Out of the frying pan he made a mirror.
Each time he cleaned it he could see in its base that dim reflection - but of whom? The pan needed to shine. He saved soot from his cooking fire, every day mixing it with fine sand from the beach and scouring the steel surface until he was too exhausted to go on. Incomprehensibly an image of mirrors lived in his mind - vast mirrors like skies that great machines polished for months on end in meticulous circles. He polished his pan in circles, using a smooth pebble with one flat side.
* * *
How long had he been there? He didn’t know. One day he had woken up in the darkness before dawn, soaking wet and cold and covered in sand and weed and in pain on the edge of this island, clutching a frying pan in one rigid hand. His shirt and jeans were torn but his belt had held and something in a pocket bruised him. His mouth tasted foul. He lay there for what must have been several hours retching and coughing up sea water as a burning sun rose overhead, crystallising the salt on his skin. He had wounds that stung. He tried moving; everything hurt. He had to get out of the sun. Terribly slowly he coaxed his limbs into movement and inched his way up that agonising beach until he reached the roots of a tree and could pull himself into a sitting position. There was only a little shade. Out of the frying pan he made an insecure hat but the metal was hot from the sun and his arm ached holding it in place so he abandoned that idea and moved as far as he could into the tree’s shadow.
Over the days he slept and dreamed of people and places he didn’t understand; he woke and hallucinated towns he couldn’t reach, dramas he couldn’t resolve. He heard voices with questions he couldn’t answer and comfort he couldn’t receive. His clothes were loose ... he became aware of his thinness, the dried blood of his wounds, his smell, and his terrible hunger. He had to move. At night he crawled further into the trees and in a glade he found grasses with stems full of sugar. There were worms and grubs that he chewed raw, slaking his thirst wherever he came upon a stagnant pool. Here and there he found fallen fruit, often sour. He ate everything and was often sick but slowly, slowly his strength returned. Then the weather broke. He knew he had never known rain as violent as this; out of the frying pan he made an umbrella which kept the worst of the downpour and battering bullets of hail from his head but the rest of him was drenched and chilled and miserable. The only comfort was the unutterable beauty of that night’s stars, which filled him with nostalgia and longing.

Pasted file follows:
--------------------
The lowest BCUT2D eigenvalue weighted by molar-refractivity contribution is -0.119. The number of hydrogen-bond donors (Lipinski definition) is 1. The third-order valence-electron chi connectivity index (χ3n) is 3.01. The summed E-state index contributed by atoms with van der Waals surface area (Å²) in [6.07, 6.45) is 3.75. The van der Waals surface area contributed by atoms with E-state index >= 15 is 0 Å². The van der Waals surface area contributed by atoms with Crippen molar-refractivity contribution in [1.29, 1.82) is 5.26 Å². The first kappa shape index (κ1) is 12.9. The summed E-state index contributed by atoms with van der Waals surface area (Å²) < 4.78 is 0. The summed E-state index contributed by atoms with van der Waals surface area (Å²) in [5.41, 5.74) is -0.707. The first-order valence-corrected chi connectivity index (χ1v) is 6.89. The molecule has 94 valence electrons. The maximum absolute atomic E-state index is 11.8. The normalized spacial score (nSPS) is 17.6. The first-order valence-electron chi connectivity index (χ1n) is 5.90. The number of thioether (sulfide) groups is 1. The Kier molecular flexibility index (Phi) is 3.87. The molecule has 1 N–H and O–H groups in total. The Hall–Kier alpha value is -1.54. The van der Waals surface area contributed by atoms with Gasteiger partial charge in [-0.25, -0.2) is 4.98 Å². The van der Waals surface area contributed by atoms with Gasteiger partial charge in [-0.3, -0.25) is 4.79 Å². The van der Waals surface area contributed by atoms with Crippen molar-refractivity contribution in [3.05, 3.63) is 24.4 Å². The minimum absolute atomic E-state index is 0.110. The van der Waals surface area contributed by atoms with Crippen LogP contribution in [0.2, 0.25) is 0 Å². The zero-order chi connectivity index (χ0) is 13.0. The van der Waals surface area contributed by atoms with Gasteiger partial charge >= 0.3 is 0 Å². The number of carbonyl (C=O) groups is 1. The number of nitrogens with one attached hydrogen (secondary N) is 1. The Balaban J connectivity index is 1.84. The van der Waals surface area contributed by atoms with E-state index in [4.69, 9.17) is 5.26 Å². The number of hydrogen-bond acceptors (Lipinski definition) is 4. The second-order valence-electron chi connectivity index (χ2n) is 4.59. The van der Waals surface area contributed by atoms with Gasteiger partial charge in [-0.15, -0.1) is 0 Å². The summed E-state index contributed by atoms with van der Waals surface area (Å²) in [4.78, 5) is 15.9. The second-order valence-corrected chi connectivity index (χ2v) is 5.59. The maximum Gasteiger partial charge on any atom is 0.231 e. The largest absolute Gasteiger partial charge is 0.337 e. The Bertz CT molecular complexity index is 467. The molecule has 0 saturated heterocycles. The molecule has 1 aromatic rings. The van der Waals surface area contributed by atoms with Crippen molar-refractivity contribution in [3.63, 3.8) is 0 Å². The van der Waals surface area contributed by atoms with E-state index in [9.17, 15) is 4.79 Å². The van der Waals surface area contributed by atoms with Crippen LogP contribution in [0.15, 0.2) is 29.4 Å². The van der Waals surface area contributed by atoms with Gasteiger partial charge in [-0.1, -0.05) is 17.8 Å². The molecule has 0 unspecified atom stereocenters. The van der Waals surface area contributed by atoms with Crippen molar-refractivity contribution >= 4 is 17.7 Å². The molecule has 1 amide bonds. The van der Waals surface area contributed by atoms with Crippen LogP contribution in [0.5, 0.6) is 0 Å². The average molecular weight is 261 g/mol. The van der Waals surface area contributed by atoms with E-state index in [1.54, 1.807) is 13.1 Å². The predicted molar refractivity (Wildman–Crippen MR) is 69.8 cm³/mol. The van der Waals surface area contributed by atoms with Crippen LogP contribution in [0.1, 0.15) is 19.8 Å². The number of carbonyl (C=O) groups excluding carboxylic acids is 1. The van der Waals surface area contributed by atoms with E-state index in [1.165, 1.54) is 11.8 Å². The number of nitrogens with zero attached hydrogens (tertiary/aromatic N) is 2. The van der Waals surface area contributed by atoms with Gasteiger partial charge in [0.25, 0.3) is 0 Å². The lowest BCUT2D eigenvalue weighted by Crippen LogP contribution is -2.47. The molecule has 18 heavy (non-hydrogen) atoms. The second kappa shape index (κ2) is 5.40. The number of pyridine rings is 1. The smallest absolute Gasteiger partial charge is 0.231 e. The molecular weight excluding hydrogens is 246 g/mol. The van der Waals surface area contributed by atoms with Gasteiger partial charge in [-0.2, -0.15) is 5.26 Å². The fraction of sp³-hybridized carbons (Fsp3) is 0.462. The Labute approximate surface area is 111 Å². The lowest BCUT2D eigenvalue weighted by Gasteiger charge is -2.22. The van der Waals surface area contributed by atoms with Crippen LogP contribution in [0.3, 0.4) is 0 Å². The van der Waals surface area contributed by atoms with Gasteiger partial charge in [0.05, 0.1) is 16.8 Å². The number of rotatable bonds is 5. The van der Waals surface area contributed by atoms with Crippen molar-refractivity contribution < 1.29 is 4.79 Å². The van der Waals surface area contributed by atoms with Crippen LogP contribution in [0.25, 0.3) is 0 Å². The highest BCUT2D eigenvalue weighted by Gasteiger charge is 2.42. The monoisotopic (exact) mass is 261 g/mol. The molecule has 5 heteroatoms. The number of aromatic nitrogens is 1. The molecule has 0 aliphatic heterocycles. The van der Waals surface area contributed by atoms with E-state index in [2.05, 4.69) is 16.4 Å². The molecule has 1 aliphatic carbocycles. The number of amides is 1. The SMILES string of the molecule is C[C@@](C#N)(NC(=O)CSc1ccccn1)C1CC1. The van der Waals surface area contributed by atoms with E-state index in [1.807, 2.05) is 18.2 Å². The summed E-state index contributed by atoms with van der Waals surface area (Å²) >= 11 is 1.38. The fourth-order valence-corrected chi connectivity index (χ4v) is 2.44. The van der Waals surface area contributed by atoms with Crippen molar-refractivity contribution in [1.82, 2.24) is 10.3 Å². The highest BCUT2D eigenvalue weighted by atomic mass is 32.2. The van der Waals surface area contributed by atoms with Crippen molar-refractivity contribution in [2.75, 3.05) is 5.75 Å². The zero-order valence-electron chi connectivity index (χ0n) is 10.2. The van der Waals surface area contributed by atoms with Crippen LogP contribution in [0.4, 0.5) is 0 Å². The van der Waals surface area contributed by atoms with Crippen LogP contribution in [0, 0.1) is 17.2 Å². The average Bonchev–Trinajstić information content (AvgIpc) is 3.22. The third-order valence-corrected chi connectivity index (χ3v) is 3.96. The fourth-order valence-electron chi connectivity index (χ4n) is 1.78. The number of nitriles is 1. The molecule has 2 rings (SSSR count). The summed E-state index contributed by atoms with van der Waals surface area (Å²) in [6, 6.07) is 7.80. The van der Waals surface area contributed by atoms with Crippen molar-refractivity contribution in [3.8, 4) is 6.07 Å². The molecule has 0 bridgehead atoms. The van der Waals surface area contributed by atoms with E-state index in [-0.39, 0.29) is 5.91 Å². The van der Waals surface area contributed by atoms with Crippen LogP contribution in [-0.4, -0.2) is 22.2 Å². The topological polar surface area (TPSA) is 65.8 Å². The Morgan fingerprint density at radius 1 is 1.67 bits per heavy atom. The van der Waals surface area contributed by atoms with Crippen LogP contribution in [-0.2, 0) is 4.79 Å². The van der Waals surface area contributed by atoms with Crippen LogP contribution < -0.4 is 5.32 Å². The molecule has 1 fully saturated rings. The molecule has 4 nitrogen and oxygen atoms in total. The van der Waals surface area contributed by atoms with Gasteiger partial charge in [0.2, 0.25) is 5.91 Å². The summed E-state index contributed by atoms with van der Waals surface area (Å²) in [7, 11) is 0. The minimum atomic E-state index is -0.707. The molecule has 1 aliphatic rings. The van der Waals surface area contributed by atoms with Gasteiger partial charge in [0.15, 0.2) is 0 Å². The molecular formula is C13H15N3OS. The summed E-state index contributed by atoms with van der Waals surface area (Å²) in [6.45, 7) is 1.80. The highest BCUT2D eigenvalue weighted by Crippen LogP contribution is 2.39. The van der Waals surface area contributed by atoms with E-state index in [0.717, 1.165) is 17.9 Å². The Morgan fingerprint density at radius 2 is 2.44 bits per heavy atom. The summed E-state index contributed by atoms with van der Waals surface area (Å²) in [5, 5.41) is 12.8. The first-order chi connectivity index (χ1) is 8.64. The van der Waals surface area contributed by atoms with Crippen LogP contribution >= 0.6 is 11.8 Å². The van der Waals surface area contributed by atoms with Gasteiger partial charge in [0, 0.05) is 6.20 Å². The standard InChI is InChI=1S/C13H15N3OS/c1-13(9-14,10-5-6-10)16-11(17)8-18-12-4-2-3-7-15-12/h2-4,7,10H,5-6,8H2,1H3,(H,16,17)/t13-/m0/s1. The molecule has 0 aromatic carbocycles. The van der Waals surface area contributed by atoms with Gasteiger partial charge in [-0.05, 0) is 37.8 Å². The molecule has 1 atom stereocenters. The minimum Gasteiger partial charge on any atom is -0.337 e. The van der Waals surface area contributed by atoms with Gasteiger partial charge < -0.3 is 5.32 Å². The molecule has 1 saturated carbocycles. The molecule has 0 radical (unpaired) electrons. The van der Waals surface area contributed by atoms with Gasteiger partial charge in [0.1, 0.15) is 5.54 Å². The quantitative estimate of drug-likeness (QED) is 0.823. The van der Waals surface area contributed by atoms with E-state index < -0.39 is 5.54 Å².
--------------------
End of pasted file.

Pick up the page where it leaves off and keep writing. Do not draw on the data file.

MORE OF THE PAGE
Over the following days he found the stamina to gather branches and palm fronds for a shelter. The thing that was bruising him in the pocket of his jeans was the only other useful gift the waves had left for him - a penknife. It was small, but he sharpened it on a hard stone and it cut gradually through branches thick enough to build with. If he had ever lacked patience he was learning it now. The use of his limbs was reviving him, and he realised he might try catching something better to eat; there had been stranded fish and crabs after the storm, and now he went in search of fresh meat. Out of the frying pan he made a simple trap, bringing it down over scuttling crabs and holding it very, very still in shallow lagoons where there were swimming fish; as soon as a fish moved over the rim he whipped the pan out of the water and took his next meal. Words kept pushing into his mind - “sushi”, “little dipper”. They had no meaning for him. But he knew he was wearying of cold food, and one day he looked at the frying pan with fresh eyes, and he thought of fire.
Images came into his consciousness of dark, slim hands twirling thin dry sticks ... he went in search of dead grass and leaf litter, a strong straight twig he could sharpen with his little knife, and a good piece of well-dried wood. Making fire turned out to be tiring; he had to stop, recover, and start all over again several times before a tiny wisp of sweet smoke curled out of the grass and he was able to coax it into a confident flame. He fed his little fire until it was a blaze; then he cooked the day’s small catch of fish for the first time. Out of the frying pan came wonderful flavours, warmth for the core of his body, unformed memories that slipped away before he could hold them.